The opinion of the court was delivered by
This appeal was taken from a summary judgment entered in favor of defendant on the pleadings. The action was filed by a landowner, George L. Potter, against a pipeline company operating a pipeline across plaintiff's property for the transmission of natural gas. The purpose of the action is to require the company to pay the expense of lowering 300 feet of pipeline and to recover
The defendant, Northern Natural Gas Company, a corporation, will be referred to as the pipeline company.
From the allegations in the petition we learn the grant of easement was made in 1950 and the pipeline was installed at that time. The land previously had been and continued to be irrigated and farmed thereafter.
In 1965, fifteen years after installation of the pipeline, the landowner entered upon a project to level and regrade the land in an effort to increase production but was prevented from completing the project because the pipeline company has refused to lower 300 feet of the pipeline at its expense.
The pipeline company stipulated during oral arguments before this court that they would lower the pipeline if the landowner would pay the expense thereof. The landowner contends the pipeline company is obligated to pay this expense under the terms of the easement.
A copy of this easement, which is a part of the petition, omitting the heading and the acknowledgment, reads as follows:
"Know All Men by These Presents:
Signed, Sealed and Delivered in the Presence of
The trial court found no ambiguity in the instrument and determined as a matter of law from the entire instrument the pipeline company was not required to lower the pipeline at its expense under the facts set forth in the petition.
If the language of a grant of easement is clear and explicit extraneous circumstances may not be resorted to, nor parol evidence admitted, to vary the terms of the instrument. (25 Am.Jur.2d, Easements and Licenses, § 23, p. 434; 28 C.J.S., Easements, § 26, p. 680.)
Therefore, it would appear if the language of the grant is clear and explicit the construction to be given the instrument was a question which could properly be determined on motion for summary judgment under the rules set forth in Brick v. City of Wichita, 195 Kan. 206, 403 P.2d 964, and Jarnagin v. Ditus, 198 Kan. 413, 424 P.2d 265.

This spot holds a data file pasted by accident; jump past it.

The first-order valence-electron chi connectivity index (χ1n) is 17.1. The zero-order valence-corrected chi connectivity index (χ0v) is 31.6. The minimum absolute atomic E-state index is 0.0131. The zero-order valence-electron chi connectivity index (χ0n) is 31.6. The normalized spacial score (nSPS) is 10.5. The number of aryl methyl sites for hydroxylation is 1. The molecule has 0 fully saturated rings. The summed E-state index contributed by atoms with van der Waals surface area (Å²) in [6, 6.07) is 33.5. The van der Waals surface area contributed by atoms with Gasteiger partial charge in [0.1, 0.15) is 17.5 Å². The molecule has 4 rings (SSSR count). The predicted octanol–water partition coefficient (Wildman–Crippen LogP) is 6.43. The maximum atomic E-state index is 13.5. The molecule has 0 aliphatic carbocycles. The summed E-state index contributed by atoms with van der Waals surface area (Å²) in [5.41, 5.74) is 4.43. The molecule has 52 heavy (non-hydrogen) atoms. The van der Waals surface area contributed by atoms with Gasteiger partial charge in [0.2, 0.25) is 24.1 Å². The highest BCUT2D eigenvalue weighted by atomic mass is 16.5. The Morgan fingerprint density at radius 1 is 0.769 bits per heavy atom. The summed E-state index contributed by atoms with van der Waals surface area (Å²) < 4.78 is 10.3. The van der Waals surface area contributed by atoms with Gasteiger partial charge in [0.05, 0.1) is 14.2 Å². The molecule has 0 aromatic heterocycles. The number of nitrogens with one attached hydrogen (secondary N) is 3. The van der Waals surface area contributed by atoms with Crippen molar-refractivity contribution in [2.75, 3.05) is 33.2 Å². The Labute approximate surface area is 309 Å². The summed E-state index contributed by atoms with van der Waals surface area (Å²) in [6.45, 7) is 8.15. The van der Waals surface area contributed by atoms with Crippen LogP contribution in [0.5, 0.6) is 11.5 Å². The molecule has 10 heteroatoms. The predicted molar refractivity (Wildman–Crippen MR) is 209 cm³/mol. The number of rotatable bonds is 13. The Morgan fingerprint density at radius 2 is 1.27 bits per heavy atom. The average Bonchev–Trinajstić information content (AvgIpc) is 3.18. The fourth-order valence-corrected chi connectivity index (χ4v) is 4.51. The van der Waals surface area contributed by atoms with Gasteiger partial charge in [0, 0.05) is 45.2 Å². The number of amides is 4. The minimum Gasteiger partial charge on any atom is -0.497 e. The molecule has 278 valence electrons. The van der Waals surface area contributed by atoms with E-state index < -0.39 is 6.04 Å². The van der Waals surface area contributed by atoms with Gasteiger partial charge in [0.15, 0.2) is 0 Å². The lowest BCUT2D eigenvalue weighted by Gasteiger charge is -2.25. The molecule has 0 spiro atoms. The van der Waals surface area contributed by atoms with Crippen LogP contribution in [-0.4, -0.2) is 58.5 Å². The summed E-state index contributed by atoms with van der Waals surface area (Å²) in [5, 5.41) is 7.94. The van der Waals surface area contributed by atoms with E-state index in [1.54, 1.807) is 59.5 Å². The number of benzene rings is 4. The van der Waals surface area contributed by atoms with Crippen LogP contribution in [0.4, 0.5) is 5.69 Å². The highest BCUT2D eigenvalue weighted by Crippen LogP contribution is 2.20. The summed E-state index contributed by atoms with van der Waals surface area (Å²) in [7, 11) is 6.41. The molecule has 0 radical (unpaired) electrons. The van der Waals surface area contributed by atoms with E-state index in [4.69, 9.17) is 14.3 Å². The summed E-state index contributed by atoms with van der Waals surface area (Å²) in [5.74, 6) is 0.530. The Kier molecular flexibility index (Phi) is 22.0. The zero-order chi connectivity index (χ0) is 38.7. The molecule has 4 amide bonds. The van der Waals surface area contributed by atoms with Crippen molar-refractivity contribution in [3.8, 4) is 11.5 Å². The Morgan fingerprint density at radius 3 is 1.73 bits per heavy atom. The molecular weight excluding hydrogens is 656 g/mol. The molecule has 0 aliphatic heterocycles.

Before examining the express terms of the present easement it may be helpful to review some of the basic rules of law which concern the nature and characteristics of an easement.
An easement is an interest which one person has in the land of another. A primary characteristic of an easement is that its burdens fall upon the possessor of the land from which it issued. This characteristic is expressed in the statement that the land constitutes
The owner of the servient tenement may make any use thereof which is consistent with or not calculated to interfere with the exercise of the easement granted. (Tiffany, Law of Real Property, 3d Ed., Vol. 3, § 811; 28 C.J.S., Easements, § 91, p. 770.) The character and extent of the rights created by a grant of easement is determined by construction of the language of the grant and by the extent of the use made of the dominant tenement at the time of the grant. (Tiffany, Law of Real Property, 3d Ed., Vol. 3, § 802; 28 C.J.S., Easements, § 26, p. 680.)
The landowner places special emphasis on the following statement appearing in the habendum clause of the grant:
He argues if the grantee is not required to lower the pipeline and pay this expense the grantor has been divested of the right to use and enjoy the premises in violation of the grant.